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Detailed Plot & Screenshots


Kirk is now in a space suit and has exited the ship. The aperture in front of the Enterprise opens, and Spock's unconscious body floats toward him. Later, Dr. Chapel and Dr. McCoy are examining Spock in sickbay. Dr. McCoy performs scans and determines that Spock endured massive neurological trauma from the mind-meld.


Spock tells Kirk he should have known and Kirk asks if he was right about V'Ger. Spock calls it a conscious, living entity. Kirk explains that V'Ger considers the Enterprise a living machine and it's why "Ilia" refers to the ship as an entity and the crew as an infestation.


Spock describes V'Ger's homeworld as a planet populated by living machines with unbelievable technology. But with all that logic and knowledge, V'Ger is barren, with no mystery or meaning. He momentarily lapses into sleep but Kirk rouses him awake to ask what Spock should have known. Spock grasps Kirk's hand and tells him "This simple feeling is beyond V'Ger's comprehension. No meaning, no hope. And Jim, no answers. It's asking questions. 'Is this all that I am? Is there nothing more?'"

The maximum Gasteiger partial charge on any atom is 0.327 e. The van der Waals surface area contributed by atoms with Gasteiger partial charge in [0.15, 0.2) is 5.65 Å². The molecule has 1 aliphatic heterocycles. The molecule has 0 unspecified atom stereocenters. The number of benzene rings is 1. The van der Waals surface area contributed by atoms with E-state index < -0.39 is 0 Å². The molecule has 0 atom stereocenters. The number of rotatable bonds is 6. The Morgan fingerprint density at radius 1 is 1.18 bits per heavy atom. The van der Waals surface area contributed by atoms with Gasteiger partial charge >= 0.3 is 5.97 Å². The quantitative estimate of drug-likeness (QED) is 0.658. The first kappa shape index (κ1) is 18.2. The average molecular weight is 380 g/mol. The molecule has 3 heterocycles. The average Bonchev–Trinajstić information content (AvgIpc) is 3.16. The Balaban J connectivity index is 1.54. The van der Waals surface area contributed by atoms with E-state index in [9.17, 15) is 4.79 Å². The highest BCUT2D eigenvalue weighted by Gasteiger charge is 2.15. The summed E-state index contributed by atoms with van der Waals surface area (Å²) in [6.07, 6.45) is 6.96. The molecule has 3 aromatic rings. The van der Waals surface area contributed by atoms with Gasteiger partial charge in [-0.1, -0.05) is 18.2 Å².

Uhura chimes in and tells Kirk that they are getting a faint signal from Starfleet. The intruder has been on their monitors for a while and the cloud is rapidly dissipating as it approaches. Sulu also comments that the intruder has slowed to sub-warp speed and is three minutes from Earth orbit. Kirk acknowledges and he, McCoy and Spock go up to the bridge.


Starfleet sends the Enterprise a tactical report on the intruders position. Uhura tells Kirk that V'Ger is transmitting a signal. Decker and "Ilia" come up to the bridge, and she says that V'Ger is signaling the Creator. Spock determines that the transmission is a radio signal. Decker tells Kirk that V'Ger expects an answer, but Kirk doesn't know the question.


Then "Ilia" says that the Creator has not responded. An energy bolt is released from V'Ger and positions itself above Earth. Chekov reports that all planetary defense systems have just gone inoperative. Several more bolts are released, and they all split apart to form smaller ones and they assume equidistant positions around the planet.


McCoy notices that the bolts are the same ones that hit the ship earlier, and Spock says that these are hundreds of times more powerful, and from those positions, they can destroy all life on Earth. "Why?" Kirk asks "Ilia." She says that the carbon unit infestation will be removed from the Creator's planet as they are interfering with the Creator's ability to respond and accuses the crew of infesting the Enterprise and interfering in the same manner.